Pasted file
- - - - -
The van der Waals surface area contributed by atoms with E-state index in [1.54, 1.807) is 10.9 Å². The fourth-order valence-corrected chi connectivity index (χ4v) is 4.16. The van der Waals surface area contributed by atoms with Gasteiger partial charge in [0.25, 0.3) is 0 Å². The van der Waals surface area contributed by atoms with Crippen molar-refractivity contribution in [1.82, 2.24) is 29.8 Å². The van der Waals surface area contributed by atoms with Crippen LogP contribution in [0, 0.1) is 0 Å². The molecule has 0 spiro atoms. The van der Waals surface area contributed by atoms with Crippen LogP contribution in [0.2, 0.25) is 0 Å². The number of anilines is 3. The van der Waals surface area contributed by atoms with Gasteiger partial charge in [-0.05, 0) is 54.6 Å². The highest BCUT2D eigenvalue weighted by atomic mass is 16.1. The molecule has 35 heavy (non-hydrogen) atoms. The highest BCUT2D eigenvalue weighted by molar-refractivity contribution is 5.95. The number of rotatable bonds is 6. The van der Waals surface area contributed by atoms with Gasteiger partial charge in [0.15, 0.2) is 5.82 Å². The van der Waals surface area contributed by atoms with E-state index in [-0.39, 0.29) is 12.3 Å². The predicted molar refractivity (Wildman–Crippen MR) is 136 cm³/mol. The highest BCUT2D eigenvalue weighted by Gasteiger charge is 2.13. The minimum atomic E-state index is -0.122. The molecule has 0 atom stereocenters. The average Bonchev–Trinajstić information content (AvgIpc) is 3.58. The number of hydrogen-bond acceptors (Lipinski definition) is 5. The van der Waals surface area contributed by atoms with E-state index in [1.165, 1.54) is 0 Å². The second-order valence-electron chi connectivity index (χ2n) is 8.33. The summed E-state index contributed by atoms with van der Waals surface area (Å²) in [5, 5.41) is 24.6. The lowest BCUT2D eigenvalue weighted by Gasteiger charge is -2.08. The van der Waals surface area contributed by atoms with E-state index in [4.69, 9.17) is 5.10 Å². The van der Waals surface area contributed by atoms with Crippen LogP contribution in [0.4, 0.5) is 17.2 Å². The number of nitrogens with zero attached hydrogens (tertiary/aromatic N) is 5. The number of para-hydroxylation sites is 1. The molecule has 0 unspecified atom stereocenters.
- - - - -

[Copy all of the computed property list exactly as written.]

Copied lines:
The van der Waals surface area contributed by atoms with E-state index in [1.54, 1.807) is 10.9 Å². The fourth-order valence-corrected chi connectivity index (χ4v) is 4.16. The van der Waals surface area contributed by atoms with Gasteiger partial charge in [0.25, 0.3) is 0 Å². The van der Waals surface area contributed by atoms with Crippen molar-refractivity contribution in [1.82, 2.24) is 29.8 Å². The van der Waals surface area contributed by atoms with Crippen LogP contribution in [0, 0.1) is 0 Å². The molecule has 0 spiro atoms. The van der Waals surface area contributed by atoms with Crippen LogP contribution in [0.2, 0.25) is 0 Å². The number of anilines is 3. The van der Waals surface area contributed by atoms with Gasteiger partial charge in [-0.05, 0) is 54.6 Å². The highest BCUT2D eigenvalue weighted by atomic mass is 16.1. The molecule has 35 heavy (non-hydrogen) atoms. The highest BCUT2D eigenvalue weighted by molar-refractivity contribution is 5.95. The number of rotatable bonds is 6. The van der Waals surface area contributed by atoms with Gasteiger partial charge in [0.15, 0.2) is 5.82 Å². The van der Waals surface area contributed by atoms with E-state index in [-0.39, 0.29) is 12.3 Å². The predicted molar refractivity (Wildman–Crippen MR) is 136 cm³/mol. The highest BCUT2D eigenvalue weighted by Gasteiger charge is 2.13. The minimum atomic E-state index is -0.122. The molecule has 0 atom stereocenters. The average Bonchev–Trinajstić information content (AvgIpc) is 3.58. The number of hydrogen-bond acceptors (Lipinski definition) is 5. The van der Waals surface area contributed by atoms with E-state index in [1.165, 1.54) is 0 Å². The second-order valence-electron chi connectivity index (χ2n) is 8.33. The summed E-state index contributed by atoms with van der Waals surface area (Å²) in [5, 5.41) is 24.6. The lowest BCUT2D eigenvalue weighted by Gasteiger charge is -2.08. The van der Waals surface area contributed by atoms with E-state index in [4.69, 9.17) is 5.10 Å². The van der Waals surface area contributed by atoms with Crippen LogP contribution in [0.4, 0.5) is 17.2 Å². The number of nitrogens with zero attached hydrogens (tertiary/aromatic N) is 5. The number of para-hydroxylation sites is 1. The molecule has 0 unspecified atom stereocenters.